Anger over 'draconian' GP plan

  • Niall Hunter, Editor

The Irish Medical Organisation (IMO) says it is 'appalled' at legislative proposals for the under sixes free GP scheme, published today by the Department of Health.

The proposals would effectively force GPs to sign up to a new under sixes contract by moving existing child medical card patients to the new scheme.

This means that child medical card patients whose GPs do not participate in the new scheme would have to find new doctors or else pay for treatment, as the GPs who do not sign up would not be able to hold on to their existing under six medical card patients.

Also, the families of child patients currently treated privately by their GPs would have to switch GPs in order to avail of free treatment, should their own GP not sign up to the new scheme. GPs who do not sign up would face a big drop in income through losing child medical card patients.

The doctors' union claims the Health (General Practitioner Service) Bill 2014 places 'draconian' restrictions on GPs which could 'destroy the very fabric of the GP service in Ireland'.

IMO GP Chairman Dr Ray Walley said it was clear that the proposed legislation had nothing to do with providing free GP care to children.

He said instead it was a unilateral attempt to replace the long-standing GP medical card contract with a new, draconian contract.

The IMO says the new contract as now proposed would institutionalise the provisions of emergency legislation (FEMPI) in regard to GPs, allowing the Minister for Health to unilaterally reduce, vary and change fees paid for GP services at any time.

The union also stressed that it would force GPs to move to the new contract by removing existing child GMS patients to the new scheme, and it would abolish the right of the IMO to negotiate on behalf of its GP members.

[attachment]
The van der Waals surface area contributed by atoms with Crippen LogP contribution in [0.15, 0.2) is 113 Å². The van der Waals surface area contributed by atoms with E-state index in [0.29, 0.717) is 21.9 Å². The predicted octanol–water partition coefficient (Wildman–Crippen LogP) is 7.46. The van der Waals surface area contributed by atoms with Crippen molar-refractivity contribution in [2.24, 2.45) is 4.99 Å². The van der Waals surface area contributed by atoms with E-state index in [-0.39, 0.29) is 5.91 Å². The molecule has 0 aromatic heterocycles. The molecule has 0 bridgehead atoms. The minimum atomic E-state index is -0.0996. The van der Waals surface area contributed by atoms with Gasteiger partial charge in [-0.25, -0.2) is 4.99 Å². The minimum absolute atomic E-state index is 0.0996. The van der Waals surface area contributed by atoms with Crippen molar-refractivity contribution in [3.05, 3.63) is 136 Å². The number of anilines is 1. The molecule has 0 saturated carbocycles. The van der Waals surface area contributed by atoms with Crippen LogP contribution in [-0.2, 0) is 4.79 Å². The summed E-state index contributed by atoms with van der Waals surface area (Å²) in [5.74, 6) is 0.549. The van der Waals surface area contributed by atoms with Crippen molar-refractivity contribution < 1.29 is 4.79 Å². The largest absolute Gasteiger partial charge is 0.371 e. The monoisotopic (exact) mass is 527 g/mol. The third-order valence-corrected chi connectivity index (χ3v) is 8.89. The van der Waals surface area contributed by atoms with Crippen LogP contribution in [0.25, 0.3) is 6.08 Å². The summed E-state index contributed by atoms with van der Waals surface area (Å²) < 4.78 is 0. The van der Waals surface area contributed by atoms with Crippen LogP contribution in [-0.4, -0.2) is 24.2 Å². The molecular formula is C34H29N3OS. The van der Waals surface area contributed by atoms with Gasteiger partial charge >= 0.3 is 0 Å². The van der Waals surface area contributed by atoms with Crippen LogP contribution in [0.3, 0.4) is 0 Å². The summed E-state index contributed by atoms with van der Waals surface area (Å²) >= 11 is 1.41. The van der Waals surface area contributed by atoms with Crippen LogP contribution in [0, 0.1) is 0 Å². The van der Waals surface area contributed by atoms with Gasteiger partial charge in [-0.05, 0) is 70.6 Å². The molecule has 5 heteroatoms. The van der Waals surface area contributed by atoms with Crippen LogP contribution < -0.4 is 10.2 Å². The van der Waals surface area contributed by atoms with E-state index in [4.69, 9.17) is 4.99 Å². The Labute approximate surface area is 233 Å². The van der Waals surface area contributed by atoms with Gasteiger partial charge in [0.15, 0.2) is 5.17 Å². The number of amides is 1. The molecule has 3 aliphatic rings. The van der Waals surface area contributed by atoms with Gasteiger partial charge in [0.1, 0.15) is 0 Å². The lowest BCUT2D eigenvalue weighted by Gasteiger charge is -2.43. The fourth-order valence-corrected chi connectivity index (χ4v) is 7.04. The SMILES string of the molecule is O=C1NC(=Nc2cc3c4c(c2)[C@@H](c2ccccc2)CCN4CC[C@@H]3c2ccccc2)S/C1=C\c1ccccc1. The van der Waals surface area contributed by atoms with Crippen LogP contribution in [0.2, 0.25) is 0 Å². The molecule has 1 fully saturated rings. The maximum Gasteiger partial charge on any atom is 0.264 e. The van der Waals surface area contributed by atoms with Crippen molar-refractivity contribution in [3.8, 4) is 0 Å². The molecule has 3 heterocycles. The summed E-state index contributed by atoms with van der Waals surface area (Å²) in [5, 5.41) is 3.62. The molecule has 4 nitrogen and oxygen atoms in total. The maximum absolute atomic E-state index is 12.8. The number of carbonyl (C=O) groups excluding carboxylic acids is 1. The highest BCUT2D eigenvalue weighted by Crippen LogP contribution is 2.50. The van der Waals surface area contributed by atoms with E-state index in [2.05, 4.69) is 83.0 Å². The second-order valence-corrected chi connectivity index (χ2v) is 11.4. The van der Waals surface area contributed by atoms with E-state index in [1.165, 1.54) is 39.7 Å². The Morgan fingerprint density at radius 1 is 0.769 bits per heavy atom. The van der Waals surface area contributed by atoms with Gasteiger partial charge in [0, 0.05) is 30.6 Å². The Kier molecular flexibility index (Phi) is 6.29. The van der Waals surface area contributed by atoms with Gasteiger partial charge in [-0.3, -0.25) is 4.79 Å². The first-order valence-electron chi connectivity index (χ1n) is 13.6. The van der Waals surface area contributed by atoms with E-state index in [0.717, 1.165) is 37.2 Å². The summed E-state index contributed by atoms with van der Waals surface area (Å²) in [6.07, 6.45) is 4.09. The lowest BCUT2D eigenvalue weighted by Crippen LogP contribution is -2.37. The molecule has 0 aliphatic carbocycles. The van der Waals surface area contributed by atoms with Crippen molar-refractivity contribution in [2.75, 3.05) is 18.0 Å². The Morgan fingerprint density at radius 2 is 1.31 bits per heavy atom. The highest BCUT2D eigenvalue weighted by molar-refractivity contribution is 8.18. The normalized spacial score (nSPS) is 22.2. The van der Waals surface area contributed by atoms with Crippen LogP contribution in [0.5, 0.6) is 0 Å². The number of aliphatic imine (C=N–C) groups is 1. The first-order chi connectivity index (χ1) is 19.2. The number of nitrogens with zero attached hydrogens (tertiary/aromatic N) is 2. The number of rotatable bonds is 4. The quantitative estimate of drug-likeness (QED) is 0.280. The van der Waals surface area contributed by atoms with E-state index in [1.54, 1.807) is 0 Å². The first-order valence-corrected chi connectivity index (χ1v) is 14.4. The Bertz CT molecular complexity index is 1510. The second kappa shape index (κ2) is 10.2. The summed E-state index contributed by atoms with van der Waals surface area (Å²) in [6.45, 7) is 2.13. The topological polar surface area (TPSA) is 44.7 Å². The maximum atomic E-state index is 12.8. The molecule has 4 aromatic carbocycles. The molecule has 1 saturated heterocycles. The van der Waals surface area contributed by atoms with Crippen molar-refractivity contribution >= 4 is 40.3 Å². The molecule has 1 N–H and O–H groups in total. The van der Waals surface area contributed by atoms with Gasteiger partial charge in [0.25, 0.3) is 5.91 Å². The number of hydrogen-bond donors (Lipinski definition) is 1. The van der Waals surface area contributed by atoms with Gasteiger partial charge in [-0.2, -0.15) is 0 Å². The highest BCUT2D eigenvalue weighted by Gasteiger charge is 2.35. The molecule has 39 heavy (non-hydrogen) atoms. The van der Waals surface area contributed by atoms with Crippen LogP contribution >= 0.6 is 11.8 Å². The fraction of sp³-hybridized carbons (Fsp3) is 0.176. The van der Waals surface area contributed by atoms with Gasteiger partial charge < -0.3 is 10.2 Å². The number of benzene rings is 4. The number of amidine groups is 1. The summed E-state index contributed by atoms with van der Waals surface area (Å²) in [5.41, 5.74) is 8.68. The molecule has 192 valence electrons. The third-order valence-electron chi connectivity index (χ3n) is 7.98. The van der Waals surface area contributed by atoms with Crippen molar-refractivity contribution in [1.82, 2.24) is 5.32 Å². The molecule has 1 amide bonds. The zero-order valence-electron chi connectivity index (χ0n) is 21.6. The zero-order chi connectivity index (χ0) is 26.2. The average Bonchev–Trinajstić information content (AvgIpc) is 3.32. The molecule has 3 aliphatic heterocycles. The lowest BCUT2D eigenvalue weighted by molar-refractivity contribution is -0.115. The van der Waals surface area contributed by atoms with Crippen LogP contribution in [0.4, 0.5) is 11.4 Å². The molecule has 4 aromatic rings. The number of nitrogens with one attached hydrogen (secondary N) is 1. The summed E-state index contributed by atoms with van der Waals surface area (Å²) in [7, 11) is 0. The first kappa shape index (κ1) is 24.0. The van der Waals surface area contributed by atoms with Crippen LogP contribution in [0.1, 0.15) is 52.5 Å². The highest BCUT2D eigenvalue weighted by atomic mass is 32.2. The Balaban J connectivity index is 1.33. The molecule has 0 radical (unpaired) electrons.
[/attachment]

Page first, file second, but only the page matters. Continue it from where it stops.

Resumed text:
The Bill provides for the removal of children under six from the existing means-tested GP service under the medical card scheme and places them under new provisions for free GP care for all under sixes regardless of income.

This would in effect force GPs to agree to the new under sixes cover arrangements and provide consultations that would be free at the point of access to child patients that were previously fee-paying. Otherwise GPs stand to lose their existing under sixes patients covered by the medical card scheme.

The new arrangements would, the IMO said, also allow the Minister for Health to vary GP fees without any negotiation at any time.

Dr Walley said the new legislation would accelerate the departure of GPs from the Irish health services.

"On the one hand the Minister says he wants to talk to the IMO while on the other publishes legislation that appears to make talks a futile exercise."

The Bill stipulates that the Minister for Health may by regulation, with the consent of the Public Expenditure Minister, fix the fee and allowance rates paid to GPs.

It says the Minister will be required to enter into consultations on these payment rates.

The Bill says where the rates fixed by regulation are varied under subsequent regulations, a GP who does not wish to continue providing services may terminate their contract by giving the HSE three months notice.

GP organisations earlier this year rejected a draft contract for the under sixes plan as unworkable due to its restrucitons on how GPs would work. GPs have also been angered by the Government's insistence, now included in the Bill, that it cannot directly negotiate fees for the new scheme with the IMO, but can ultimately set the fees unilaterally after consultation.

Minister for Primary Care Alex White is due to address the IMO's AGM in Maynooth, Co. Kildare on Saturday.




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